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Dermatobranchus ornatus

Species Profile

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Dermatobranchus ornatus

Author: (Bergh, 1874)

Order: Nudibranchia  Family: Arminidae

Maximum Size: 80 mm

Sightings: Sunshine Coast


Dermatobranchus ornatus (Bergh, 1874)

Dermatobranchus, along with Armina, is a dominant genus in the family Arminidae. The members of this family have a distinctive oral veil, an elongate body with a broad mantle that often carries numerous longitudinal ridges and rhinophores with clubs bearing vertical primary lamellae. The major externally observable differences between these two genera are that Armina have a mantle edge that is continuous anteriorly behind the rhinophores and they also carry secondary respiratory leaflets in the hyponotum (region between underside of mantle and foot). Both of these features are absent in Dermatobranchus, with the mantle edge being incomplete anteriorly and fused to the body behind the rhinophores.

Dermatobranchus ornatus is one of the larger, if not the largest, species of the genus, growing to a maximum recorded size of 80 mm. It is also unusual in being one of the few species in the family without distinct longitudinal ridges having instead many small and large tubercles on the notum. These tubercles are raised and flat-topped, sometimes crater-like, and most often with orange apices or orange rings around the crater edge, although other shades including pink and red are known. The smaller tubercles are simply dome topped. The orange colouration is also borne by the edges of the mantle, foot and oral veil. The base colour of the mantle is variable, most often grey but may be darker or even much lighter to almost creamy white. Black spots are evident submarginally on the mantle, foot and oral veil, occasionally forming short lines. The foot and oral veil are both otherwise white. The rhinophore clubs are black with vertical lamellae edged in white whilst the stalks are translucent white but bearing black markings on the anterior face.

This species feeds upon gorgonian corals stripping off the polyps and all external tissue leaving behind just the calcareous skeleton. It is believed that distasteful chemical compounds are obtained from the gorgonian tissue and accumulated in glands under the mantle edge for defence purposes against predators.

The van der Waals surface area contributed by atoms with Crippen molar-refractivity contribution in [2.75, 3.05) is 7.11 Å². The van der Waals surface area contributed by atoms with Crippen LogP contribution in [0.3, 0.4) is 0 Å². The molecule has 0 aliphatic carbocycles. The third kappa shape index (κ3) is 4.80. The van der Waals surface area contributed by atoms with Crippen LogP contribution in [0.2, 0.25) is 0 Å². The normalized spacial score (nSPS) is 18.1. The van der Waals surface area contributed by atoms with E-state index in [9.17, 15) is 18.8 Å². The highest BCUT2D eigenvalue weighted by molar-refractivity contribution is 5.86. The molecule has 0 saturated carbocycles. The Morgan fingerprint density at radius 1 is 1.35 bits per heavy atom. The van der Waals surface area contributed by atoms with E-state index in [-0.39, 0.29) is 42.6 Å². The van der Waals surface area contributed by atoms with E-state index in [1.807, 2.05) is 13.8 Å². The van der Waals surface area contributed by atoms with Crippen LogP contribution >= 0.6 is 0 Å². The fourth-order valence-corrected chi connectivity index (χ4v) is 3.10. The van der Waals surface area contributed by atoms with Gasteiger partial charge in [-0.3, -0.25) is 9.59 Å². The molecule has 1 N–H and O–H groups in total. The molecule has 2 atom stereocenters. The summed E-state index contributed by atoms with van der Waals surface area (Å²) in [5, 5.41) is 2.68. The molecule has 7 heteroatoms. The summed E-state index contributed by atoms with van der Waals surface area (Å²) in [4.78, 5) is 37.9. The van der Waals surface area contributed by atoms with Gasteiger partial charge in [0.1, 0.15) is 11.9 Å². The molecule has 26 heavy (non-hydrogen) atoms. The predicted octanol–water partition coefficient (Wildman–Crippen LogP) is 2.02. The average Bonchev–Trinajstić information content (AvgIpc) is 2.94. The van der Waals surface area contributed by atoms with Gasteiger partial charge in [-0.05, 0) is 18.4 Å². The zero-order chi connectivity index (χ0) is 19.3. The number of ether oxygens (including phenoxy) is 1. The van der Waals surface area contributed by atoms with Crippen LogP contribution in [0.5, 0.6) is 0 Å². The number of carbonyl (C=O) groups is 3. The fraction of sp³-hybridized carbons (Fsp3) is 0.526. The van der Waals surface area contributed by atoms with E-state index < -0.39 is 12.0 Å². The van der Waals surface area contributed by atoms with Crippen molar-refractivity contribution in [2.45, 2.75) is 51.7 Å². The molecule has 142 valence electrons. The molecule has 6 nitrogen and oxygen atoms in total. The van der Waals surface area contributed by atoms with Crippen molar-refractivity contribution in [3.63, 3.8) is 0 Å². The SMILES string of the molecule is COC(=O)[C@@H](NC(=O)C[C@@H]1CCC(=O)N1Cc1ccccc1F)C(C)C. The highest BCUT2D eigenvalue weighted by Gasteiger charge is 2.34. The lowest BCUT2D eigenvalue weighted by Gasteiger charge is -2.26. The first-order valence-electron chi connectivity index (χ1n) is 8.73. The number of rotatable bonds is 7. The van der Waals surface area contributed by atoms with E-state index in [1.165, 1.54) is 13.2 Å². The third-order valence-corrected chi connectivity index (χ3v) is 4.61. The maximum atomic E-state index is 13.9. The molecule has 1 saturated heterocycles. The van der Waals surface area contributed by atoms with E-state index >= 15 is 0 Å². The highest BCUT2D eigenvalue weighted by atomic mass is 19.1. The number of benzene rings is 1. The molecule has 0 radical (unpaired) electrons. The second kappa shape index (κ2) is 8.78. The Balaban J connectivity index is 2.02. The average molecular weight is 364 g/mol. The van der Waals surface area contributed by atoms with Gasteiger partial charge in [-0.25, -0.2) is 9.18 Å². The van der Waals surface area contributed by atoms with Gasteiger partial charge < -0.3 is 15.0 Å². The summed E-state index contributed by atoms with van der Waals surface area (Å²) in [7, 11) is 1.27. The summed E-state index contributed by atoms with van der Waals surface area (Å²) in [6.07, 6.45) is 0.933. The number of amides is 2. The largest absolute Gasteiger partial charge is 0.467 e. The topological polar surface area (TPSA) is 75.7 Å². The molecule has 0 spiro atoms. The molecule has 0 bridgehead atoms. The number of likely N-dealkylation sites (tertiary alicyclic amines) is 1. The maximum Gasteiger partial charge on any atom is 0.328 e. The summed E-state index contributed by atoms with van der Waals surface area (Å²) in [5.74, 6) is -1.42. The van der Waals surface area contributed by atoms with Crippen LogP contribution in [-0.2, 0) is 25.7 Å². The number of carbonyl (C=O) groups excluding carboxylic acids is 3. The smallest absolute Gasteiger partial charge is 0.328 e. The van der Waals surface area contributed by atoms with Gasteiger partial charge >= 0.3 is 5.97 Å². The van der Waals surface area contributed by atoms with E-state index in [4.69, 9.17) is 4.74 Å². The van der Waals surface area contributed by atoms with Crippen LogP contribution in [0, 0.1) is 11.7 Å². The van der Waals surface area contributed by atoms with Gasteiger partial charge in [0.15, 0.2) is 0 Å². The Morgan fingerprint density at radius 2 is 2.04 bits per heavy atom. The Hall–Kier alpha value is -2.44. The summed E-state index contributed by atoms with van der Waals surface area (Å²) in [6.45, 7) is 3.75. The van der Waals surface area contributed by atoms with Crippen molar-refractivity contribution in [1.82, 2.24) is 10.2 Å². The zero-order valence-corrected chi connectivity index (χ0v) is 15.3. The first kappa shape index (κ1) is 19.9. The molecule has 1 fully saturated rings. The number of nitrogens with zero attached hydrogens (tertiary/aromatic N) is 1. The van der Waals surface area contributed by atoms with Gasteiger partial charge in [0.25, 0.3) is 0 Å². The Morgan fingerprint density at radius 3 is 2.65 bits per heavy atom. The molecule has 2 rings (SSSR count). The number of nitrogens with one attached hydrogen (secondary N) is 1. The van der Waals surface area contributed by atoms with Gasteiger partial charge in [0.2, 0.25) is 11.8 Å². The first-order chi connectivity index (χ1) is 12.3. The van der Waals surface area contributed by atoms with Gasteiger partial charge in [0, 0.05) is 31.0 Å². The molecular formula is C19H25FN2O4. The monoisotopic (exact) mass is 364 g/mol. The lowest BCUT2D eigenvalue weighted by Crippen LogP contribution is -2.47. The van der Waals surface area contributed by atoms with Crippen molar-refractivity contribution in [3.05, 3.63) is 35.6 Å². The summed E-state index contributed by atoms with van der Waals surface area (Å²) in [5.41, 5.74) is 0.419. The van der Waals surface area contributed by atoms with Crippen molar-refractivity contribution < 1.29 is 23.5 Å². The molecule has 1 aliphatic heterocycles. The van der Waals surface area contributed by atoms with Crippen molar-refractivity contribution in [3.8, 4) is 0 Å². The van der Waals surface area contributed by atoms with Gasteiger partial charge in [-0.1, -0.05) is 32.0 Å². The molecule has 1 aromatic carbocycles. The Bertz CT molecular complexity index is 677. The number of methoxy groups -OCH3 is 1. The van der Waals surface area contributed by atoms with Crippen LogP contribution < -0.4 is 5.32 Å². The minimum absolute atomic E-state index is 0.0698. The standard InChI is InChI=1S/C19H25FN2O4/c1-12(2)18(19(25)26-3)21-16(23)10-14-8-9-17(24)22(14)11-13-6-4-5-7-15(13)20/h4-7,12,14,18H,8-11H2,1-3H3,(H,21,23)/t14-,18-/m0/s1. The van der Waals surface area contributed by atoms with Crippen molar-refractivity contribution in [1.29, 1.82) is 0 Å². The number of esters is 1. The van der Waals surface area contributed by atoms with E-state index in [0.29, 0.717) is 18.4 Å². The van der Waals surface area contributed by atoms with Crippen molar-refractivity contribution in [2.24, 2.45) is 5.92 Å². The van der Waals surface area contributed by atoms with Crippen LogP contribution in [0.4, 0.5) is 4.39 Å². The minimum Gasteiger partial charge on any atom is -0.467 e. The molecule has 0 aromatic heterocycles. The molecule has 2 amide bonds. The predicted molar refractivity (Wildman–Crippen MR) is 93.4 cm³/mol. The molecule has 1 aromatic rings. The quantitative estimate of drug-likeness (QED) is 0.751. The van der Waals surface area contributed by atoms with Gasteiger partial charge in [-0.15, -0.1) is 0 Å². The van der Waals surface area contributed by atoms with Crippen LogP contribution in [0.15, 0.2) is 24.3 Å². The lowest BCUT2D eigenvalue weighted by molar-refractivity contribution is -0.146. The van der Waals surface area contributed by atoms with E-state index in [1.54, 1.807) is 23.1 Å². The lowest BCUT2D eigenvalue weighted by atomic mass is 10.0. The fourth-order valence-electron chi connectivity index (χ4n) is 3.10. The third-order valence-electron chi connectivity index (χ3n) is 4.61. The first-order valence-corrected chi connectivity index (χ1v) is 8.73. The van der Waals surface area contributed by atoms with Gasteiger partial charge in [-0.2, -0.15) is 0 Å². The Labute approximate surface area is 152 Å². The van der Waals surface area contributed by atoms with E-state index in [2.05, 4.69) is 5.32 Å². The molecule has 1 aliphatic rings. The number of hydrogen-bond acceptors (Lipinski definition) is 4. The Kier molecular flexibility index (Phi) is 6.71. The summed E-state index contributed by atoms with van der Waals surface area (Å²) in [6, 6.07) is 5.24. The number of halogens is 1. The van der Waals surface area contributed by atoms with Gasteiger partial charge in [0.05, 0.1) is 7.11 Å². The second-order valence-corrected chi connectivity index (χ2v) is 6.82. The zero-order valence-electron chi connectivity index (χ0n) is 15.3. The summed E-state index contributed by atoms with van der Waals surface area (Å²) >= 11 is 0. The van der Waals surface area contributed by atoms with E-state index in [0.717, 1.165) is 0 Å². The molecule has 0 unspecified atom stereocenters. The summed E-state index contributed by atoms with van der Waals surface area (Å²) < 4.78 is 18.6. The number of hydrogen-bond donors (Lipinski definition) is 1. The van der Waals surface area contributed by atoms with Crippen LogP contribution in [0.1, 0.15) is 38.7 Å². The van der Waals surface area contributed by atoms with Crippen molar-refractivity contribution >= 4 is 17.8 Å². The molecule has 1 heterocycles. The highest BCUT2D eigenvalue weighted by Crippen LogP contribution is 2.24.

Distribution is across the Indo-Pacific from the Red Sea east and north to Japan and south to the sub-tropical coasts of western and eastern Australia. Most of the colour variations appear related to certain geographical locations.

Originally described as Pleuroleura ornata.

– Bergh, L.S.R. (1873/4). Malacologische Untersuchungen. In: C.G. Semper, Reisen im Archipel der Philippinen, Wissenschaftliche Resultate. Band 2, Heft 5: Pl 25 – 1873 and Heft 6: 278-285, Pls 34 & 35 – 1874.

– Baba, K. (1977). Two New Species and Five Common or Rare Species of the Genus Dermatobranchus from Japan. The Veliger, Vol. 19; No. 1.

– Rudman, W.B., 2008 (Apr 8). Comment on Dermatobranchus ornatus – Feeding & mantle glands by Gaetan White. [Message in] Sea Slug Forum. Australian Museum, Sydney. Available from

– Gosliner. T.M. and Fahey, S.J. (2011). Previously undocumented diversity and abundance of cryptic species: a phylogenetic analysis of Indo-Pacific Arminidae Rafinesque, 1814 (Mollusca: Nudibranchia) with descriptions of 20 new species of Dermatobranchus. Zoological Journal of the Linnean Society, 2011, 161, 245–356

– This Species Profile has been modified from a previously published article in Dive Log Magazine’s – Critter ID with NudiNotes Column, Issue: #367 (February 2019):12 by David A. Mullins

David A. Mullins, July 2019

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